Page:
20. The method of claim 18, further comprising transmitting at least a subset of said multiple snippet entries to said query server.
21. The method of claim 15, further comprising performing at least one operation on the multiple snippet entries, said operation selected from a group of operations consisting of: reordering said multiple snippet entries, selecting a subset of said multiple snippet entries, and any combination of the aforementioned operations.
22. The method of claim 15, further comprising transmitting at least a subset of said multiple snippet entries to said query server, if all of said multiple snippet entries were located.
23. A system for searching a document database, comprising:
a cache containing multiple query result entries, where each query result entry contains multiple query result segments, each of which comprises a list of documents produced in response to a prior execution of said search query; and
a search controller having one or more processors and memory storing one or more programs to be executed by the one or more processors, the search controller including one or more procedures having instructions for:
receiving from a client system a search query containing at least one term;
in response to receiving the search query:
transmitting a representation of said search query to said cache;
receiving multiple query result segments for said search query from said cache, wherein each received query result segment contains a list of documents produced in response to a prior execution of said search query, and each query result segment of the multiple query result segments contains a list of documents from a distinct segment of the document database, the document database having multiple segments, each segment of the database containing a subset of the documents in the document database;
for each respective query result segment received from the cache:
determining whether said respective query result segment is a current version for said search query, and
responding to a determination that the respective query result segment received from the cache is not the current version by executing the search query to obtain the current version of the respective query result segment and updating the respective query result segment stored in the cache using the obtained current version; and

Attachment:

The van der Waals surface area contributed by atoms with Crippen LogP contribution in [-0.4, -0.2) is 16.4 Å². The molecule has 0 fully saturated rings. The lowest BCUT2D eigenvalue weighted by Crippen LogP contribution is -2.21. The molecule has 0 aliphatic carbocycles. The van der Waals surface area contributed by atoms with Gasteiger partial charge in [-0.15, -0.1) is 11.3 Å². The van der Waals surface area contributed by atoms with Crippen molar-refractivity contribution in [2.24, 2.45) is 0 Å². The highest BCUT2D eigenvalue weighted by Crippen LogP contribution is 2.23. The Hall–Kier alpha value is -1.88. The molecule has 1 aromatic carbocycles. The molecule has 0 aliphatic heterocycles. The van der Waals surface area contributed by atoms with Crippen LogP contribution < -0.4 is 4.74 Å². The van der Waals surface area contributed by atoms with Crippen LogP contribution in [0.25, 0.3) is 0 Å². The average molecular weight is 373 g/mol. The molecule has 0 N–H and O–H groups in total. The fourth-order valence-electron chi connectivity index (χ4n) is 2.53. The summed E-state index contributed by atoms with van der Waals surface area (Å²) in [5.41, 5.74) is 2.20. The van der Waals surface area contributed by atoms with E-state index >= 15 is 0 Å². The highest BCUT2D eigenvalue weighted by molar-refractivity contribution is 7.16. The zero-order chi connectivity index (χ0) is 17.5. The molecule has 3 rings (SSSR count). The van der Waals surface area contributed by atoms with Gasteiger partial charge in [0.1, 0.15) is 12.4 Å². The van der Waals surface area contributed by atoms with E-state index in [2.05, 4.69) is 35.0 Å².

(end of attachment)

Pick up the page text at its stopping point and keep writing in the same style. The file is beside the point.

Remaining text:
transmitting to the client system information corresponding to at least a portion of the documents listed in the current versions of the received query result segments.
24. The system of claim 23, further comprising a query server for receiving said search query from a user, directing said search query to said search controller, receiving search results, and forwarding said search results toward said user.
25. The system of claim 23, further comprising a document index that collectively contains an index of said documents, and a document database that collectively contains said documents.
26. The system of claim 23, wherein said search controller further includes instructions for:
requesting a snippet entry from said cache corresponding to each received query result segment; and
receiving said snippet entry from said cache.
27. The system of claim 26, wherein said search controller further includes instructions for:
determining whether said snippet entry is a current version for said search query; and
if said snippet entry is not the current version, obtaining the current version of the snippet entry from at least one document in which terms from said search query are located.